Lately, however, the dynamics of the election have changed, with the surprise emergence of a new opposition candidate: Xóchitl Gálvez, a 60-year-old indigenous PAN senator with a compelling personal story and a blazing personality.
Since announcing her candidacy for the Frente Amplio por México in June, Gálvez has emerged as the opposition frontrunner. Perhaps the clearest sign of her rising profile are the escalating attacks against her by AMLO during his morning press conferences, attempts to discredit her personally and professionally. Notably, the president’s remarks have only boosted her approval rating and raised her profile nationally.
Born in the state of Hidalgo to an alcoholic and abusive father, Xóchitl sold pudding on the street to make ends meet. Today, she is a seasoned politician, having served as the head of the National Institute of Indigenous Peoples under the Vicente Fox administration and run unsuccessfully to become Hidalgo’s governor. A former mayor of Miguel Hidalgo, a wealthy county of Mexico City, Xóchitl became senator in 2018.
Gálvez leads her rivals within the opposition coalition by 40 percentage points, and is tied nationally with Claudia Sheinbaum, former Mexico City mayor and AMLO’s favored candidate.”
Gálvez is not yet the opposition’s unity candidate; the coalition will make that decision next month. Already, however, she has shown a unique ability to energize diverse blocs of voters on issues crucial to the future of Mexico, including Mexicans once considered out of reach for the opposition. According to a recent poll by México Elige, Gálvez leads her rivals within the opposition coalition by 40 percentage points, and is tied nationally with Claudia Sheinbaum, former Mexico City mayor and AMLO’s favored candidate. While there are still ten months until the election, a race that was once seemed uncompetitive appears to be up for grabs.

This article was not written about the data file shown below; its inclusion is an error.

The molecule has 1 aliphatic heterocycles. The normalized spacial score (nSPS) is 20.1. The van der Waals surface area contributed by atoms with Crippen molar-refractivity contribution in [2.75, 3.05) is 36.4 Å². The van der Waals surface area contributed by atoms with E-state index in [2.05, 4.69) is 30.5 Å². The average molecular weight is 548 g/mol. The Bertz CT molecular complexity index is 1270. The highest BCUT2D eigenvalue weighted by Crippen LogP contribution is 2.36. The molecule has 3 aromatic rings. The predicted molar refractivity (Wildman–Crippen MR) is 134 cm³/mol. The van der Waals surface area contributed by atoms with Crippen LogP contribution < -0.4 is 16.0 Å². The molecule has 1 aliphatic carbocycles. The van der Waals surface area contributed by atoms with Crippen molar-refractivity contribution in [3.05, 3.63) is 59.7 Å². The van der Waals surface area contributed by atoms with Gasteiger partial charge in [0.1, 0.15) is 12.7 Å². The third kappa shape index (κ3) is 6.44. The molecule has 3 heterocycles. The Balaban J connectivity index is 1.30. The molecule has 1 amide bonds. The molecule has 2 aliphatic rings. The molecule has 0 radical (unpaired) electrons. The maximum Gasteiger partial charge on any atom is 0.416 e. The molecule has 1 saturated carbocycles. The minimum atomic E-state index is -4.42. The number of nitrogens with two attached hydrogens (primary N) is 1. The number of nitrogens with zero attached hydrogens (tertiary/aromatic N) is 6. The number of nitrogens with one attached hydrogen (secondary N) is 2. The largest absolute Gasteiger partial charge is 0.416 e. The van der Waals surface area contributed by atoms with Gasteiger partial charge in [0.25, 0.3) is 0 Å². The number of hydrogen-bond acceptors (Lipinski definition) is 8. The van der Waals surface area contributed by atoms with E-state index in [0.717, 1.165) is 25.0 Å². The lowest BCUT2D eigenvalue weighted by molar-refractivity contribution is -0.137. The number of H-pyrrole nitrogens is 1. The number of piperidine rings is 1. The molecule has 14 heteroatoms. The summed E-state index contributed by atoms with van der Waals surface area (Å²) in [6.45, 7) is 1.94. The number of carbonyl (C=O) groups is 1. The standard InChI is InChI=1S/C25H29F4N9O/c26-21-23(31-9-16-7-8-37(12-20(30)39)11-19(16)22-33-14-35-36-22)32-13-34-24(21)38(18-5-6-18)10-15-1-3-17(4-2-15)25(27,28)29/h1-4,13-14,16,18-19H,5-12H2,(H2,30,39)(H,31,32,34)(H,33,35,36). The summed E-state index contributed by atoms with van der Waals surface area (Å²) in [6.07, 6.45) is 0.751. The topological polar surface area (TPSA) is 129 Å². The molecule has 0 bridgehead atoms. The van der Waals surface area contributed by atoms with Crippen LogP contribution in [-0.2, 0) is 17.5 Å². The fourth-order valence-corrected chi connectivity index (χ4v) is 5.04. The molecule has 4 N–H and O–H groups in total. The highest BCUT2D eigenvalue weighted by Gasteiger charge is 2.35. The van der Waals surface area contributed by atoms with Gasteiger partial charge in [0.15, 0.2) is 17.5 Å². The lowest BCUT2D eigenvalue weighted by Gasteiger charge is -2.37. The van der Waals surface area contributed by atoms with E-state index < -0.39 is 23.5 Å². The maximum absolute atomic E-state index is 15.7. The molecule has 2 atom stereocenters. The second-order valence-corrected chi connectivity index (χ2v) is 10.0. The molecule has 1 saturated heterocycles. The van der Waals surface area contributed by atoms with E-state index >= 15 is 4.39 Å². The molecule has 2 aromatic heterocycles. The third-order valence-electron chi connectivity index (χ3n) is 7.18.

Morena must also select its presidential candidate, and AMLO has not yet picked his favorite between Sheinbaum and AMLO’s former foreign minister, Marcelo Ebrard. Before Xóchitl entered the race, analysts expected AMLO to endorse Sheinbaum. But Xóchitl’s emergence might change his calculation. Many observers argue that Ebrard, a more moderate figure than Sheinbaum, is better positioned to take on Gálvez, as he could appeal both to voters loyal to AMLO’s Fourth Transformation and those dissatisfied with Morena’s performance over AMLO’s six-year term.
Ultimately, AMLO’s favored candidate will doubtlessly emerge victorious in the Morena primary. The president, however, will have to work far harder to get his way in the general election.
About the Author
Latin America Program
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The Mexico Institute seeks to improve understanding, communication, and cooperation between Mexico and the United States by promoting original research, encouraging public discussion, and proposing policy options for enhancing the bilateral relationship. A binational Advisory Board, chaired by Luis Téllez and Earl Anthony Wayne, oversees the work of the Mexico Institute. Read more